Now in theaters, Operation Finale recounts the 1960 capture of top Nazi lieutenant Adolf Eichmann by a group of Israeli secret agents. The movie is top notch: thrilling, emotional, and dramatic. One issue with the messaging, though, is detrimental.
As is practice with films based on true events, Operation Finale concludes with a real photo of the main character Peter Malkin. There is a blurb about HIS death in 2005, noting that his wife and children survived him. Then, the credits immediately roll. Wait a minute, what happened to everyone else?
Up until that point, Operation Finale was clearly an ensemble movie. The entire team had substantial roles. Granted, Malkin does get the most screen time and is the de facto “hero” because he’s the most renowned squad member. He’s portrayed by Oscar Isaac, who, along with Ben Kingsley as Eichmann, is the film’s biggest star. Spotlighting him makes perfect sense, but shunning the rest of the crew feels odd.
A full roster of Mossad agents – not just Malkin – captured the architect of the final solution. Surely a tribute would be appropriate.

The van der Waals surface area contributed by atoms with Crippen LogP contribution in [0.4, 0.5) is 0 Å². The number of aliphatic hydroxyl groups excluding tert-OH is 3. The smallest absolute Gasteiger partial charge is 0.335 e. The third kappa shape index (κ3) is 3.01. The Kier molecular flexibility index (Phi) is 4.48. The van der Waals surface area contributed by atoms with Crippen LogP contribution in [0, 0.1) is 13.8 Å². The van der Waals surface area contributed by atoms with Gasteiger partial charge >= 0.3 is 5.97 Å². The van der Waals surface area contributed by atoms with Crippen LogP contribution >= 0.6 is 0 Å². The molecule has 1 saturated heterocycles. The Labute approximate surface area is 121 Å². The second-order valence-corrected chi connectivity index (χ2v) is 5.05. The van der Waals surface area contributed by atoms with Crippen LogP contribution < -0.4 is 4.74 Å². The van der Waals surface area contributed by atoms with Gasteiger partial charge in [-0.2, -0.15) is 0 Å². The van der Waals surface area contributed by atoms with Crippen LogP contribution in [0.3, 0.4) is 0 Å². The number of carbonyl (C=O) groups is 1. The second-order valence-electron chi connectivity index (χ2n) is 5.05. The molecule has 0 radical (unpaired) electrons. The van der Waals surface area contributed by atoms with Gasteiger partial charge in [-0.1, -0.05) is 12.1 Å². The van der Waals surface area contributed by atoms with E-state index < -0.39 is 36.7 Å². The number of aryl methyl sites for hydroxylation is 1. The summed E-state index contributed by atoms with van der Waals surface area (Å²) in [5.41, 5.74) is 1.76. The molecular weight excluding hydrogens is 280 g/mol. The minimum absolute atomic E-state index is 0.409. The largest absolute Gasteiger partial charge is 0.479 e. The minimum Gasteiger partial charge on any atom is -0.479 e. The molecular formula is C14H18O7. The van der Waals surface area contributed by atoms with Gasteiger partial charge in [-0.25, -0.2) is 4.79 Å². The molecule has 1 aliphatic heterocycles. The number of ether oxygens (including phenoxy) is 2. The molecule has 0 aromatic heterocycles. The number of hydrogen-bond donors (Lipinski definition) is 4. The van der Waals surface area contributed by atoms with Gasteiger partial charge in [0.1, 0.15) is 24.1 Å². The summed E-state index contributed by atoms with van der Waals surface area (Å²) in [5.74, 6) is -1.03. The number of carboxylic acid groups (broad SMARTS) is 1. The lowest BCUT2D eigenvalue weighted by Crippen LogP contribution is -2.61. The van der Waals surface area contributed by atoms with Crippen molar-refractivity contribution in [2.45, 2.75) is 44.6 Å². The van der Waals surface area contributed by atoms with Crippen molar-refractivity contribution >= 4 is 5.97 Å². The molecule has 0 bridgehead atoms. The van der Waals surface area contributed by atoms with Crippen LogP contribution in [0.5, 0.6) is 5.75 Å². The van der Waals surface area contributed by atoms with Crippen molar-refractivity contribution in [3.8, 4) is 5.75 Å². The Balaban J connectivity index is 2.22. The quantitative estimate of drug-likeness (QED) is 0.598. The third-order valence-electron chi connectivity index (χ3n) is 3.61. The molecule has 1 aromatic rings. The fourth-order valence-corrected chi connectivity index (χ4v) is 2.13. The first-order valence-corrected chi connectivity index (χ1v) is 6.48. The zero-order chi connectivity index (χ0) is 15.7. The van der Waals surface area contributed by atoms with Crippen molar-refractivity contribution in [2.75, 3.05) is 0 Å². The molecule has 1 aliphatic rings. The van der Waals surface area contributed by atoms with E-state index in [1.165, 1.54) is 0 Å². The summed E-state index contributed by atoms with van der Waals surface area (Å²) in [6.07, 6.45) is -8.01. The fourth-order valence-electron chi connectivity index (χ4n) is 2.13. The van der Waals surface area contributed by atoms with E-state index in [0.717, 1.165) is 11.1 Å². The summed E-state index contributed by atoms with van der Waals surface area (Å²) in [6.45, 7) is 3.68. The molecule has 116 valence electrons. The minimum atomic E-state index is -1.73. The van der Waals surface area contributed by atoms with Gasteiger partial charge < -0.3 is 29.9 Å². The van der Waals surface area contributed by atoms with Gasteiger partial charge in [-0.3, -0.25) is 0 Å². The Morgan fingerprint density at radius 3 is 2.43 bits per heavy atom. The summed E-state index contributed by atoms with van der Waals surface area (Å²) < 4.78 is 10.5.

It’s not as if the other operatives aren’t noteworthy. Without Ephraim Ilani, Moshe Tabor, and Yaakov Gat on hand, the mission would have most likely failed. Most of the crew went on to other positions. Mossad director Isser Harel (Lior Raz) served in the Knesset. Zvi Aharoni (Michael Aronov) became a prominent businessman. Rafi Eitan (Nick Kroll) advised Margaret Thatcher on counter-terrorism efforts and is still in good health.
Unfortunately, the credits aren’t the only time the film erases the larger squad. In Malkin’s 1990 autobiography, he writes how after he grabbed Eichmann’s arm, he wrestled him to the ground with the help of another agent. On screen, however, that heart-pounding scene morphs into a showcase for Isaac. He tackles Kingsley on his own, then receives assistance shortly after.
Operation Finale is one of the rare Holocaust movies that isn’t overly depressing because its theme is how the Jewish people persevere. The trial and execution of Eichmann wasn’t merely revenge. It showed the world first-hand testimony of the Holocaust’s horrors, and that Jews were still proudly flourishing.
In fact, the film touches on that when Hanna (Mélanie Laurent) chastises Peter for lunging at Eichmann, thinking only about his sister murdered by the Nazis. “This is bigger than just you,” she tells him. Earlier, the characters sat around a table and memorialized the loved ones they lost in the war. It’s a touching moment that reminds us what unites this group.
By turning the combined efforts of many into one man’s heroics, the writers of Operation Finale go against everything the story stands for.